Complete And Well Documented Examination of Disaster. This is a book that looks not just at one disaster or one type of disaster, but at all of them. It doesn’t look to one threat or another threat or a third threat, but moves between types of threats and shows how they, really, are all interrelated by a common element: the human, and in particular the governmental, response to them. From ancient plagues and volcanoes to hot-off-the-press (at the time of writing a few months prior to even my own seeming first public review level early read) details of the current global catastrophes. While docking a star for Ferguson’s high praise of John Maynard Keynes (suffice it to say I tend to hold economists such as Hayak, Bastiat, and Von Mises to levels Ferguson holds Keynes), that isn’t really my style since those are more a couple of aside level comments randomly in this near 500 page volume. But also, don’t let the near 500 page count deter you – in my copy, 48% of that text (or nearly 200 pages) was bibliography, making this one of the more well documented books I’ve read in the last few years. Truly a book that needs to be considered by at minimum policy makers but really the public at large, at times it doesn’t really go far enough to point out that voluntary community based disaster preparedness can often do more good than government top down approaches (even as he continually points out that the failures most often happen at middle management levels). Very much recommended.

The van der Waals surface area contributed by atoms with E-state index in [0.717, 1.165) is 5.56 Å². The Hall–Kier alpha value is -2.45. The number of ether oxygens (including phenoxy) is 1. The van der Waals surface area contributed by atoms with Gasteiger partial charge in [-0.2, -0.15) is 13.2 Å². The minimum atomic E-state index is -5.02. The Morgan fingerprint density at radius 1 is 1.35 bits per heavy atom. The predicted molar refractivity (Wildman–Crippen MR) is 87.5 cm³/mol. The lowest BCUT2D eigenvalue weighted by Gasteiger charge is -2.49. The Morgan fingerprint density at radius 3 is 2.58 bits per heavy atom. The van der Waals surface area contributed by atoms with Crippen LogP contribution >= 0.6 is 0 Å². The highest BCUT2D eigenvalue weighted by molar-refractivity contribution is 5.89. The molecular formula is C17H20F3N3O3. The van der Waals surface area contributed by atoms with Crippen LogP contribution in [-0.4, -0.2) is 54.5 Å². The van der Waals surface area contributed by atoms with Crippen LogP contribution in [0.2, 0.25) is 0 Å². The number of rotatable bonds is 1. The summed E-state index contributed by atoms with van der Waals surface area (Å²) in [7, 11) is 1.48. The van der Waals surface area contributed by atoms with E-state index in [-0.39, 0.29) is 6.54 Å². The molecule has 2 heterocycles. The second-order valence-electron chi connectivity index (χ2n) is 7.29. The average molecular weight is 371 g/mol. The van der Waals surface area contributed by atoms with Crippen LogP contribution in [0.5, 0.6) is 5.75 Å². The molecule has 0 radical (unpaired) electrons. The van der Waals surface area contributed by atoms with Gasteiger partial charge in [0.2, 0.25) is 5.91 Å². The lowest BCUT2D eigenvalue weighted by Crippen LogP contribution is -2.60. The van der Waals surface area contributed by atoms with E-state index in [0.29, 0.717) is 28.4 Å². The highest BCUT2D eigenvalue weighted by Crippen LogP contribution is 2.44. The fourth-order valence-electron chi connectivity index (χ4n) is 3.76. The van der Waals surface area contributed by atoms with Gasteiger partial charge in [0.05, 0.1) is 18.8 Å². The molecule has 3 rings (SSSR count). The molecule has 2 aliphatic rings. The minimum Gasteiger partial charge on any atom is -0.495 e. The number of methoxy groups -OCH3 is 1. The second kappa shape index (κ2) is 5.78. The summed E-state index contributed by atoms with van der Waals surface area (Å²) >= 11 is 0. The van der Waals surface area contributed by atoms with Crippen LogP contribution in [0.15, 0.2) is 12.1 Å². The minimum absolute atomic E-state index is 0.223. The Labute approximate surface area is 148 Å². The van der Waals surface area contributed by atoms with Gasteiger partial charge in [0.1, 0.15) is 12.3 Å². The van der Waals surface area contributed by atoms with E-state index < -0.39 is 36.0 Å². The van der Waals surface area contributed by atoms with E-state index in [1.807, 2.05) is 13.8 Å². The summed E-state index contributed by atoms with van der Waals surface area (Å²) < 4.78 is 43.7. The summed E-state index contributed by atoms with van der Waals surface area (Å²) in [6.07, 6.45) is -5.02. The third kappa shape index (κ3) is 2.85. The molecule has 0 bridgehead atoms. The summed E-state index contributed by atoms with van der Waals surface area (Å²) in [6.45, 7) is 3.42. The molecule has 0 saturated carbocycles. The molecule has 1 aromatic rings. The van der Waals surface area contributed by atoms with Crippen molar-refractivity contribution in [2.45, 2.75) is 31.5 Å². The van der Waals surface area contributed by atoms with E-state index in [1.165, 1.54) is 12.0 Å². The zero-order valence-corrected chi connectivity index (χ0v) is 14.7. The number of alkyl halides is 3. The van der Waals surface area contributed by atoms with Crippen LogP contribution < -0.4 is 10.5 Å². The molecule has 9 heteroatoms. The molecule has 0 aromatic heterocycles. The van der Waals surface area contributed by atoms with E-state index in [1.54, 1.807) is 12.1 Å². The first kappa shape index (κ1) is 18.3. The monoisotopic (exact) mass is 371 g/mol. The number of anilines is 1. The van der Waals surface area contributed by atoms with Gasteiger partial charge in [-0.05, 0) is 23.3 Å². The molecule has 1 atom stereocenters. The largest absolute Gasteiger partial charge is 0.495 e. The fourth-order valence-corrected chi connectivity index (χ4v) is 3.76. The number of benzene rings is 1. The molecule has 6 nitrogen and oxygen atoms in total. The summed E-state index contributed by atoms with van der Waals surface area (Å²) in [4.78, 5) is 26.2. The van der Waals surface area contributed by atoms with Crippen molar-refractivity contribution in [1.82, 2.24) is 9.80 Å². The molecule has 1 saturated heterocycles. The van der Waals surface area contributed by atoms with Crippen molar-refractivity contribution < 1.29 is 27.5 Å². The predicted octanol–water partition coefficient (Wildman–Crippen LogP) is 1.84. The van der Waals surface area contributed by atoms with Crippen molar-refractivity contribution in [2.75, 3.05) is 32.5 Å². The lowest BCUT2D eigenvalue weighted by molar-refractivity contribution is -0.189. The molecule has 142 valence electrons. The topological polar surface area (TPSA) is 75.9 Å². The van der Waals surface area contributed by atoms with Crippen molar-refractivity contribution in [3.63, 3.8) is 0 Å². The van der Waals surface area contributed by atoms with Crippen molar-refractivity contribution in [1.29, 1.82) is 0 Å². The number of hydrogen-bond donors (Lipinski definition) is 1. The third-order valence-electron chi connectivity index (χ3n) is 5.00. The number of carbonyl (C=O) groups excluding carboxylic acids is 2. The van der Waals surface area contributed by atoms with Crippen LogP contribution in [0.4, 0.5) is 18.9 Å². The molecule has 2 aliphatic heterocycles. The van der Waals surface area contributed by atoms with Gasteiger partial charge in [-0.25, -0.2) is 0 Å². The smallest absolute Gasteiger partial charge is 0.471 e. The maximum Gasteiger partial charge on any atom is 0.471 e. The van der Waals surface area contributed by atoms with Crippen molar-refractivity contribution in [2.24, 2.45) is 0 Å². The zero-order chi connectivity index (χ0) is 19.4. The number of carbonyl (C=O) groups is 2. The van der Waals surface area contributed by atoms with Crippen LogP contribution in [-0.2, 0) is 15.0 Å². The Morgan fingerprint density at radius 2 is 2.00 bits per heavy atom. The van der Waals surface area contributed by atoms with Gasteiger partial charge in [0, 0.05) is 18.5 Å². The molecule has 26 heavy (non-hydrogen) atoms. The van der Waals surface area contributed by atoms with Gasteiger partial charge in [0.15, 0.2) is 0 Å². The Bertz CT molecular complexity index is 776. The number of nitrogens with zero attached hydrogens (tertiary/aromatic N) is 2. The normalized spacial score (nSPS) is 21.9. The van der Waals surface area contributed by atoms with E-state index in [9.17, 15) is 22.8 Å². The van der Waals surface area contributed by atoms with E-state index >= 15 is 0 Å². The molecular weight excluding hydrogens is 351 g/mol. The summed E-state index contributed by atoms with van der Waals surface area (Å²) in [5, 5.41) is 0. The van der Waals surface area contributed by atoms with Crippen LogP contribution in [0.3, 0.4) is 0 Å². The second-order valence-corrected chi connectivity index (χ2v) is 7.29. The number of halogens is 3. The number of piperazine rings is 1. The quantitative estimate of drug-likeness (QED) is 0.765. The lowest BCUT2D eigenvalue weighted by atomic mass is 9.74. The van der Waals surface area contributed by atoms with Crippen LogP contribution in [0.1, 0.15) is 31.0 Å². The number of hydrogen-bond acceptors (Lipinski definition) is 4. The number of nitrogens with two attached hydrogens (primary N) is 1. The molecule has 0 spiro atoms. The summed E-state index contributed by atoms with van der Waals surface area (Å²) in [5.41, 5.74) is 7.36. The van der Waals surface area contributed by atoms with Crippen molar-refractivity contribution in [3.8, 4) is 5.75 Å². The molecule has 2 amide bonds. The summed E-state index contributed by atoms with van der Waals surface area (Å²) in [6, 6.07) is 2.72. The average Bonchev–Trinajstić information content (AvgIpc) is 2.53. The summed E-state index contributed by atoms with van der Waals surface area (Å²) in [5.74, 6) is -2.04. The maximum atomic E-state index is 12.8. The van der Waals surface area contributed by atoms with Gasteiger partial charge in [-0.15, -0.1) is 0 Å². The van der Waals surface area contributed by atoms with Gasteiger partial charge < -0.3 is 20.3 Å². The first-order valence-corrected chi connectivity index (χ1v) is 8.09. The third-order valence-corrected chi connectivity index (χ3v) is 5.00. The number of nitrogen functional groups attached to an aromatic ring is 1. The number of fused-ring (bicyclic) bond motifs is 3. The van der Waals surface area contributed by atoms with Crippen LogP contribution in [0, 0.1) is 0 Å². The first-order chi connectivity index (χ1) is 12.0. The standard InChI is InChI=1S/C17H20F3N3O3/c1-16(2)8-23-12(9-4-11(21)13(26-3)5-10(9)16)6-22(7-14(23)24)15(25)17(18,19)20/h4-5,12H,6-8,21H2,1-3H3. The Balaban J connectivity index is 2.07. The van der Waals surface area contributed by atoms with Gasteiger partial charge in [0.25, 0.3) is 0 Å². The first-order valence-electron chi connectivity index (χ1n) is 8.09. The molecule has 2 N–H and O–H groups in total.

This review of Doom by Niall Ferguson was originally written on January 17, 2021.